Paper presented at the British Educational Research Association Annual Conference
(September 11-14 1997: University of York)
What is Dohsa-hou ?
In 1967, G. Naruse gave a new view point to the disabilities of motor action in cerebral palsy children. He made his notion on the basis of the fact that although the disabilities in cerebral palsy are resulted from physiological dysfunction, these may be influenced by their psychological activities. He made his view point based on the following three observations: subjects with cerebral palsy (a) move their body parts during sleep but not when awake, (b) move their body parts somewhat better during hypnosis, and (c) find difficulty in speaking infront of unfamiliar persons. Naruse therefore devised a psycho-rehabilitative technique for these subjects, called Dohsa-hou.
Dohsa means a holistic process of motor action which consists of the inner psychic activities of a bodily movement and Hou means method. "When we intend to move some parts of our body, we make striving to realize the bodily movement according to our own intention. If the striving is appropriate to the movement, the intended movement can be realized" (Naruse, 1973). The method of Dohsa-hou is based upon such concept.
The process of Dohsa can be divided into two: one is psychological, (for example, intention and striving), and the other is physiological (for example, body movement, body posture). It is schematized as a process of "intention-striving-body movement" (Naruse, 1973). In the process of client's goal-directed striving, 'the trainer is able to activate the client's mind and facilitate the activity of his self through his experiencing of goal directed Dohsa' (Naruse, 1985, 1992).
The utility of Dohsa-hou for counseling as a supplementary technique is recently noticed because voluntary concentration and striving to client's own body for relaxation or motoric manipulation by himself making his matter of concern to direct inside and make him be easy to talk himself. These clinical experiences have helped some pioneers to open a new way to the study of "Dohsa therapy" which is one kind of nonverbal psychotherapy mainly using Dohsa-hou. Verbal tool is used only for supplementary help.
Has any research undertaken on this method ?
Ono (1983) and Konno (1978, 1993) applied Dohsa-hou to autistic and hyperactive children. The method improved their personal interaction, and eye contact with others. Kamohara (1980) and Tsuru (1982, 1985) applied Dohsa-hou to schizophrenic patients and found that their consciousness improved and their body pisture changed. Konno, Ohno, and Hoshino (1990) found that perception of self and others improved through muscular relaxation and postural training by Dohsa-hou. Harizuka (1988, 1992) applied the method to cerebral palsy children, the treatment was effective and it was important for the subjects who had disability, to keep their sitting-posture by themselves as a result of the technique. Others indicated that as the sense of muscular relaxation and the sense of stability in standing posture increased, positive changes in external perception occurred (Hatakeyama, Etoh, & Konno 1994).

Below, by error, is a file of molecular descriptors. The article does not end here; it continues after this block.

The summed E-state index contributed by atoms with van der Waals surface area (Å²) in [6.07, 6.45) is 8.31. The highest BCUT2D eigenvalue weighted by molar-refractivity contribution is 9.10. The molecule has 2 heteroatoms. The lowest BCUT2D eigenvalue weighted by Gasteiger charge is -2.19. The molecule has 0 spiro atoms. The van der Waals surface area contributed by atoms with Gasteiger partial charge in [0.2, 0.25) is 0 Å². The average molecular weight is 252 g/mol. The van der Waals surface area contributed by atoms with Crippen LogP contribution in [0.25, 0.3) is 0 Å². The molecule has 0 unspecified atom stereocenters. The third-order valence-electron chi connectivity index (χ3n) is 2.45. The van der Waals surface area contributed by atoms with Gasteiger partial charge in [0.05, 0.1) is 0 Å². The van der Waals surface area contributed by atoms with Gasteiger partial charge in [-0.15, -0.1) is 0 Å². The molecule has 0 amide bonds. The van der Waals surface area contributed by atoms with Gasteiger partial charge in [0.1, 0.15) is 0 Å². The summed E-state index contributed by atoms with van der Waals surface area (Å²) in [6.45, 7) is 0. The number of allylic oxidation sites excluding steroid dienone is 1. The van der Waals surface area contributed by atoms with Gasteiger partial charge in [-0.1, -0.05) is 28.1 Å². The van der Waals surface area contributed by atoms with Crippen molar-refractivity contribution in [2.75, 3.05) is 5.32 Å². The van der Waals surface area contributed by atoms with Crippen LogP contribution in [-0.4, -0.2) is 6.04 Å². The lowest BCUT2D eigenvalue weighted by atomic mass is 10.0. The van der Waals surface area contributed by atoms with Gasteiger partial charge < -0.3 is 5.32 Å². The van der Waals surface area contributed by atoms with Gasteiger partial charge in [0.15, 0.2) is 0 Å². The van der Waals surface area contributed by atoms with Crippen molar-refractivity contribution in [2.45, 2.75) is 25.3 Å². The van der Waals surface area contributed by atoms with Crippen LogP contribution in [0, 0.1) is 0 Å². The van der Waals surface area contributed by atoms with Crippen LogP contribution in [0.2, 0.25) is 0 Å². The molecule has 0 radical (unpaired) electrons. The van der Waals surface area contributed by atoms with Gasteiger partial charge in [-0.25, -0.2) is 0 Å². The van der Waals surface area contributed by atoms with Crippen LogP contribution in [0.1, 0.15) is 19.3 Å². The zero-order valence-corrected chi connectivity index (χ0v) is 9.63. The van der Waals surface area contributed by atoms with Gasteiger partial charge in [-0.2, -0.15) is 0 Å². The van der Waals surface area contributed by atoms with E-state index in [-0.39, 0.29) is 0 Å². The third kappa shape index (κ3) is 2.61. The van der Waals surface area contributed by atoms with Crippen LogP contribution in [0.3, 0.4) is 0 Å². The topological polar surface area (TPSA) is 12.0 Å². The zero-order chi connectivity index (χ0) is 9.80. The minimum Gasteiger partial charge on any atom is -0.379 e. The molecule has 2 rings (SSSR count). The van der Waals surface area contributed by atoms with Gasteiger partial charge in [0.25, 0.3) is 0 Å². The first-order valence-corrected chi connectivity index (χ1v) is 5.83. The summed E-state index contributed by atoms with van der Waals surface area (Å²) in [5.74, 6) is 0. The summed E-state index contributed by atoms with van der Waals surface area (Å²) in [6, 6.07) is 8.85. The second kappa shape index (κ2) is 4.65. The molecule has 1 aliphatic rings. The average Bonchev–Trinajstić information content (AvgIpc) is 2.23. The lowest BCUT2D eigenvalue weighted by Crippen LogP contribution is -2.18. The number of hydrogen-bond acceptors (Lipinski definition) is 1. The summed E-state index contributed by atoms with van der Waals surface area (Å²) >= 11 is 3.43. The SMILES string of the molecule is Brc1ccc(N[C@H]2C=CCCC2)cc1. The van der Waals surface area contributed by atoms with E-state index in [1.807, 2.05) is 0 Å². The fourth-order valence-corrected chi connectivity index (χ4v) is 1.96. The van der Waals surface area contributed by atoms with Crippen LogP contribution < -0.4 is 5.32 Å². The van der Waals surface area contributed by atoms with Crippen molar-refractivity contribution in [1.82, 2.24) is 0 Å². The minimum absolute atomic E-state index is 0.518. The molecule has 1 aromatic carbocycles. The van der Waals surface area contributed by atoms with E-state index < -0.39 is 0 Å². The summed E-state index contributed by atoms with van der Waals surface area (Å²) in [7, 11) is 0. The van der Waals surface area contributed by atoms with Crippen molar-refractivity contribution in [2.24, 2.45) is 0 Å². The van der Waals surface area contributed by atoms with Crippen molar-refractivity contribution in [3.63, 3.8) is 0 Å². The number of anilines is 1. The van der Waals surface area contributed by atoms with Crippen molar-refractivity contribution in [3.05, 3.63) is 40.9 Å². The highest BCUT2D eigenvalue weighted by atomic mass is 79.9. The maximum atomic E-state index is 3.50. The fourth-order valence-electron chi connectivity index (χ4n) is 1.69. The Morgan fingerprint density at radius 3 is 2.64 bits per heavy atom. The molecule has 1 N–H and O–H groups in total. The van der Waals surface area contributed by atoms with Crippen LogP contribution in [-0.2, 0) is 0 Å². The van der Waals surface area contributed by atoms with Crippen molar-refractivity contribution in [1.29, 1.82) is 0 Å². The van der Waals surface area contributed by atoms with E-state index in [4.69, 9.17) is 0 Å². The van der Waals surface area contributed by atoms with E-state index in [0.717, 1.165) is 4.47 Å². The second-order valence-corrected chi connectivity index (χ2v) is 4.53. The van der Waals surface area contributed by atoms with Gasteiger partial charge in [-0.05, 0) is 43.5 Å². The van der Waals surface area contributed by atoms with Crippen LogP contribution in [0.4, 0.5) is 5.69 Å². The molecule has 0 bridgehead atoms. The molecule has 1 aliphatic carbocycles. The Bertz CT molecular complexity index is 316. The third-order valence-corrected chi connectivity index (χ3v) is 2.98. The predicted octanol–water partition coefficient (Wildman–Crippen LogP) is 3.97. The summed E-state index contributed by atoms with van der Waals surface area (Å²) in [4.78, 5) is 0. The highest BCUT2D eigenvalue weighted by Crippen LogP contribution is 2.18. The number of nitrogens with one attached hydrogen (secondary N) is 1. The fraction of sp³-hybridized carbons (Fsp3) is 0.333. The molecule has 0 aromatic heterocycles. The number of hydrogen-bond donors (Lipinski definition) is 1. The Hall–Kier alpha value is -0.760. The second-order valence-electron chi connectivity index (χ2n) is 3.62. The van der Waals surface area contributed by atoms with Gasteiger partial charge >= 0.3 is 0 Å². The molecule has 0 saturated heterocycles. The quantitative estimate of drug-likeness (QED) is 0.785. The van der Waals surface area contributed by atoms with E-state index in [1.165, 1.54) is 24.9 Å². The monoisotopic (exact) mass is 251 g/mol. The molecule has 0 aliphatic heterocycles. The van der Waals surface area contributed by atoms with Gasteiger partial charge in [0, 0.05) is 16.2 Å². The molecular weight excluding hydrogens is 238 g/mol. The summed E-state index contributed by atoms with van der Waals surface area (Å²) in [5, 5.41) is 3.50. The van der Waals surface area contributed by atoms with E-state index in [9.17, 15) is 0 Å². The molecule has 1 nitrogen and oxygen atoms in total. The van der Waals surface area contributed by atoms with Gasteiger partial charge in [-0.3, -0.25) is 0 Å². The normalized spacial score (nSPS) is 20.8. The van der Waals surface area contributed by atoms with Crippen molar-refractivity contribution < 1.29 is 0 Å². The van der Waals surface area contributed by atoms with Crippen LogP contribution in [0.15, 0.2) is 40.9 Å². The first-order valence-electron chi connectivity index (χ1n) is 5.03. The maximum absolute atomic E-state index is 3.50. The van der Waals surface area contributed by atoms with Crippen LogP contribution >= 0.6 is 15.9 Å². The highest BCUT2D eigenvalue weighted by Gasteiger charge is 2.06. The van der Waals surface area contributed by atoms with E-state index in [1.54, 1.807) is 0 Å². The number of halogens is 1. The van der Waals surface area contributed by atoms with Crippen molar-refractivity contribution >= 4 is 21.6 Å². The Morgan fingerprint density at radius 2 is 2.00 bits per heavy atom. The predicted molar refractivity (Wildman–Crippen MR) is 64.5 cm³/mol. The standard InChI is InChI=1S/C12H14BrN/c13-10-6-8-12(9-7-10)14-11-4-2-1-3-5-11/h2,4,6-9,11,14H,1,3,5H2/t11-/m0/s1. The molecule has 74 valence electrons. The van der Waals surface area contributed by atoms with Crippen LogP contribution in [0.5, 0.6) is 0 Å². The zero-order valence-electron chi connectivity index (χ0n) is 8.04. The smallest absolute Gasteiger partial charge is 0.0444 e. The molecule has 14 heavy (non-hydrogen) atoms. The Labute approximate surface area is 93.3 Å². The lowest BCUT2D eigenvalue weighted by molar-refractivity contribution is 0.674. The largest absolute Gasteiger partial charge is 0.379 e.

Dadkhah (1996, 1997) applied Dohsa-hou to disabled sportsmen and disabled students in elementary school in Iran, as a result of training, their public aspect of their body-consciousness changed the most by experiencing a new mode of motor action which was different from the one they experienced before the training, they gained a better balance on their body while walking and running, and they improved their sports record time. The results indicated that this training is a useful method for helping disabled sportsmen to improve their body-consciousness, to gain control over both their own bodies and minds, and, in addition, that it maybe useful in making training programs for them.
In the field of Sports in Japan , Since Rome Olympic to Tokyo Olympic, some Dohsa-hou techniques such as relaxation, mental rehearsal and mental training was introduced to champion athletes for treatment of stage flight and training for game strengthening by Naruse (1975).
In these studies, the suitability of Dohsa hou method was examined. The method has been practiced on different kinds of disability and the efficacy of it has been established in general.
What is the mechanism of the treatment ?
Dohsa-hou is a new Psycho-rehabilitation training method in Japan developed with research and practical training. The accumulation of Dohsa training has been done by man to man (trainee and trainer). In the situation of Dohsa-hou, client is asked by the therapist to perform a pattern of body movements as an imposed motor task by therapist. In the process of client's goal directed striving, therapist helps client's Dohsa through which client has a chance to experience an action onto his own body according with the intended task, and for a cooperating work with his therapist to the same goal. Thus by Dohsa-hou, the therapist is able to activate client's mind and facilitate the activity of his self through the experiencing of goal directed striving for Dohsa , and working in cooperation with his therapist.
What is specific about this method ?
Many kinds of clinical trial have been reported in the field of body movement or motor action useful for physical and mental health. Some of them mainly aim to ask client to perform a Dohsa as an imposed task, and some do not include this performance. The former is named as one of Dohsa- hou, while the latter one is not. For instance, in Dohsa-hou, the therapist asks the client to strive to relax his/her muscle, or move body by himself, and in other therapy, they expect to be brought a state of body relaxation as a secondary effect of some other motor behavior such as dancing, running and so on. The latter case is not counted as Dohsa-hou because it aims body relaxation as a physiological phenomenon . On the contrary, Dohsa-hou treats client's striving to relax his own body by himself as psychological phenomenon through body work.